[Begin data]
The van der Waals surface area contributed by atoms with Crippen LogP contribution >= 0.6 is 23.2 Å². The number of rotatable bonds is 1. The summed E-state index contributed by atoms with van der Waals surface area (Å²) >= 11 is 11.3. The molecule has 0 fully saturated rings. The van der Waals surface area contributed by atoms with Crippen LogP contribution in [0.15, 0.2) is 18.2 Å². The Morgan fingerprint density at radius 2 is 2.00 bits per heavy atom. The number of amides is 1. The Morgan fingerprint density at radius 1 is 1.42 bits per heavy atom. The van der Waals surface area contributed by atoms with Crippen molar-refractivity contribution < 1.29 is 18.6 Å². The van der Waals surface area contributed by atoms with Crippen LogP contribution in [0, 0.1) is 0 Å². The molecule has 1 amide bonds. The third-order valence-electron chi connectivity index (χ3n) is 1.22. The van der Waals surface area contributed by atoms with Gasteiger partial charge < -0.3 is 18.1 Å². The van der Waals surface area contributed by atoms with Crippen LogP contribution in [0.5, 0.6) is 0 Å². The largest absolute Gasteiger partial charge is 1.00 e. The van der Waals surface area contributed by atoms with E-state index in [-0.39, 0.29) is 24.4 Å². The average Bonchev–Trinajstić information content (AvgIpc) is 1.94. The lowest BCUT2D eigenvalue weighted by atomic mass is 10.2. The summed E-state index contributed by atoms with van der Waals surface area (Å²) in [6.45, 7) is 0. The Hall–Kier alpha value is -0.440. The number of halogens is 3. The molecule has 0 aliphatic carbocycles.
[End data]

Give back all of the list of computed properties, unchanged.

The van der Waals surface area contributed by atoms with Crippen LogP contribution >= 0.6 is 23.2 Å². The number of rotatable bonds is 1. The summed E-state index contributed by atoms with van der Waals surface area (Å²) >= 11 is 11.3. The molecule has 0 fully saturated rings. The van der Waals surface area contributed by atoms with Crippen LogP contribution in [0.15, 0.2) is 18.2 Å². The Morgan fingerprint density at radius 2 is 2.00 bits per heavy atom. The number of amides is 1. The Morgan fingerprint density at radius 1 is 1.42 bits per heavy atom. The van der Waals surface area contributed by atoms with Crippen molar-refractivity contribution < 1.29 is 18.6 Å². The van der Waals surface area contributed by atoms with Crippen LogP contribution in [0, 0.1) is 0 Å². The molecule has 1 amide bonds. The third-order valence-electron chi connectivity index (χ3n) is 1.22. The van der Waals surface area contributed by atoms with Gasteiger partial charge < -0.3 is 18.1 Å². The van der Waals surface area contributed by atoms with Crippen LogP contribution in [0.5, 0.6) is 0 Å². The largest absolute Gasteiger partial charge is 1.00 e. The van der Waals surface area contributed by atoms with E-state index in [-0.39, 0.29) is 24.4 Å². The average Bonchev–Trinajstić information content (AvgIpc) is 1.94. The lowest BCUT2D eigenvalue weighted by atomic mass is 10.2. The summed E-state index contributed by atoms with van der Waals surface area (Å²) in [6.45, 7) is 0. The Hall–Kier alpha value is -0.440. The number of halogens is 3. The molecule has 0 aliphatic carbocycles.